Kallan bowed immodestly. “I was there when the Daleks first took it. They didn’t understand why the colonists put up such a fight, and finally used orbital bombardment to end it. I awoke in the ruins of Tarnac and was able to repair a spacecraft sufficiently to flee. It was . . . uncomfortable.” His eyes unfocused for a few seconds as memory overtook him. He shook his head to clear it. “I brought a few records with me; as much as I could salvage. I made it back into Federation space and made contact with the Watchers. We assembled a strike team, received training from the Space Corps Auxilliaries . . . ” Vorna snorted derisively. Kallan glared at her for the interruption. “The training was effective. We penetrated Dalek space and retook Tarnac.” He shrugged. “Admittedly, the Daleks hadn’t left much of a force there; Tarnac was a beautiful world, but not one with much mineral wealth. I think they only took it because they could. We set up a base, set up ground defenses, and began digging out the Chronicles. But we only had three months before the Daleks returned in larger numbers. We destroyed all of the Chronicles on Tarnac, and the Daleks retaliated with nuclear bombardment, rendering the world uninhabitable.” He turned abruptly. “It took me fifteen years to get off Tarnac again.” He lapsed into silence.

Vorna was shaking her head. “You seriously believe that, don’t you?”

Kallan did not answer her. Instead, he spoke to Methos in a forced conversational tone. “It was on Tarnac that I found out about the Tolloc. Oh, I didn’t know what they were called. But a Watcher delivered a fragmentary Chronicle while I was there. I didn’t even know whose. All I knew is that it involved an Immortal who assembled a colony ship during the sleeper ship era. He had mortal technical crew, pre-Immortal colonists . . . and himself.”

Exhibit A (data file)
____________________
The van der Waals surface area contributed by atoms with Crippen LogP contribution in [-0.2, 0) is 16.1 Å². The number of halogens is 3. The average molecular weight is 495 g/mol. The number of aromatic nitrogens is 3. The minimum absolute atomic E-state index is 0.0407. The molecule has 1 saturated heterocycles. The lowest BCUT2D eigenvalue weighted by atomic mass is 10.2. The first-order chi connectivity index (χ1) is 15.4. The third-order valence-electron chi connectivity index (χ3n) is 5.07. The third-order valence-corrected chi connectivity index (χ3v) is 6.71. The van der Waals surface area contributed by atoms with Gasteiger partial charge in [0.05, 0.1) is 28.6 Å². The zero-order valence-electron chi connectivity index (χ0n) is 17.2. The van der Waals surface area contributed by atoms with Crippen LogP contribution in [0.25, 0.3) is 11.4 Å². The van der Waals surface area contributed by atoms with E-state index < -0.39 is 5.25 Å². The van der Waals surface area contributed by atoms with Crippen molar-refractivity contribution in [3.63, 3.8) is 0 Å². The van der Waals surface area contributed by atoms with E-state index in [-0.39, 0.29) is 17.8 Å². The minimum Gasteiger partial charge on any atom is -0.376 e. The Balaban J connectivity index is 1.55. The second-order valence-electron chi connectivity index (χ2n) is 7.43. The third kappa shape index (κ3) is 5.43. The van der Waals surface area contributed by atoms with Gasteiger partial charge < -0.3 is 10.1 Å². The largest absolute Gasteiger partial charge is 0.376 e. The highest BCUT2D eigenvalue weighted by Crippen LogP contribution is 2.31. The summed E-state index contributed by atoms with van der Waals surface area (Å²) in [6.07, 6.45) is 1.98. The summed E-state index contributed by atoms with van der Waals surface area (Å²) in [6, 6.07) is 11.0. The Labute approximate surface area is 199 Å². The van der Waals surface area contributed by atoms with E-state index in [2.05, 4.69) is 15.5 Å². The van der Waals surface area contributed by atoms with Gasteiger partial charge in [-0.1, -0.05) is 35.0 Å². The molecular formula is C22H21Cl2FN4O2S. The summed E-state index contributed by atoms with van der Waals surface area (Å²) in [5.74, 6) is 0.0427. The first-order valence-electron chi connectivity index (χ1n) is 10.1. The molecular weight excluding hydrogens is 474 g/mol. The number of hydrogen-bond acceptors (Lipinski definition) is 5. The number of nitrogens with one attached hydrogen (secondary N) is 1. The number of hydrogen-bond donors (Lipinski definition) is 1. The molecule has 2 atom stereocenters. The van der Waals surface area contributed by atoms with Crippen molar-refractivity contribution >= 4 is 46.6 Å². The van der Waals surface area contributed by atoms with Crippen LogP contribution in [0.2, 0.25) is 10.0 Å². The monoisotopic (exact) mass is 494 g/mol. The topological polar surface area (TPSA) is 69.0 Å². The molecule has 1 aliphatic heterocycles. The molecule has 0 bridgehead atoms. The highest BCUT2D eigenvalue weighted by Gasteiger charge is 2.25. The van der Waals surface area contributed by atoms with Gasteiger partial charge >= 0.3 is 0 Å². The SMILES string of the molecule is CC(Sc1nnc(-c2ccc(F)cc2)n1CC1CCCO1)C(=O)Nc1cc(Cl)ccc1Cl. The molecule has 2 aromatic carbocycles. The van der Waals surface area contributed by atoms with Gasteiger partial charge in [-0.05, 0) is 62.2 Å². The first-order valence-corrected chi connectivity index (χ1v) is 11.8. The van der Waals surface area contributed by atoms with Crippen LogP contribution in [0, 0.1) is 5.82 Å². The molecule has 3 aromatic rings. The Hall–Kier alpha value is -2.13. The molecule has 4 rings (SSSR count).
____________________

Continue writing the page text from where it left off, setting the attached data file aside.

This piqued Methos’ attention. “You mean he’s here, among the Tolloc?”

Kallan shook his head. “No. Whether he planned it that way or not, he was beheaded when the ship crash-landed. The Tolloc awakened from their First Deaths and experienced a shared Quickening. I’m not sure why it went to all of them instead of just the nearest.” He gazed out at the assembling Tolloc. “That’s why they call this the Place of Light. They don’t know what happened, of course. They were unconscious, and so much time has passed that I don’t think they even really have any memory of their mortal lives.”

Methos glanced over at Vorna. She was staring daggers at Kallan. “And how, pray, did you come to this unbelievable conclusion?” she said, her temper barely in check. ” I’ve been studying the Tolloc a lot harder than you, *Leader* Kallan, and there was never any suggestion of what you claim.”

“You weren’t asking the right questions,” he replied. “Don’t blame yourself. If you didn’t know about Immortals or the ancient colony ship, you couldn’t have guessed. I came here several years before I first approached the Daleks and learned all I wanted to about the Tolloc.”

Vorna stared. “Then what in the Universe were you expecting to get out of our six years of research on this god-forsaken rock?”

“I knew all I wanted to know about the Tolloc; while you were studying them for six years, I was studying the Kaled mutants.”

“That’s treason,” she said.

Kallan raised an eyebrow. “What, after all that, you’re still loyal to your Dalek masters? They don’t care about you, you know. Your only value is as a work unit.”

“I know that perfectly well, Kallan.” She sighed. “The Daleks are superior. A sensible person doesn’t resist them, but finds ways to satisfy them.”

Methos shivered unaccountably. He’d used much the same argument once to justify allegiance to Kronos. It occurred to him that there was something very Dalek about Kronos. He’d relished domination and destruction, taken slaves only as long as they remained useful, killed them on a whim, and firmly believed that this was his right as an Immortal, a superior being.

But the Daleks were no Horsemen, and there were a lot more than just four of them. Billions or even trillions, if the Finders’ story of a vast interstellar empire could be believed. Like Kronos, they would destroy purely because they could. But unlike Kronos, they had the technology and coordination to do so on an unfathomable scale.

He shook his head to drive off the phantom sound of hoofbeats. “So,” he asked Kallan, “what exactly were you planning?”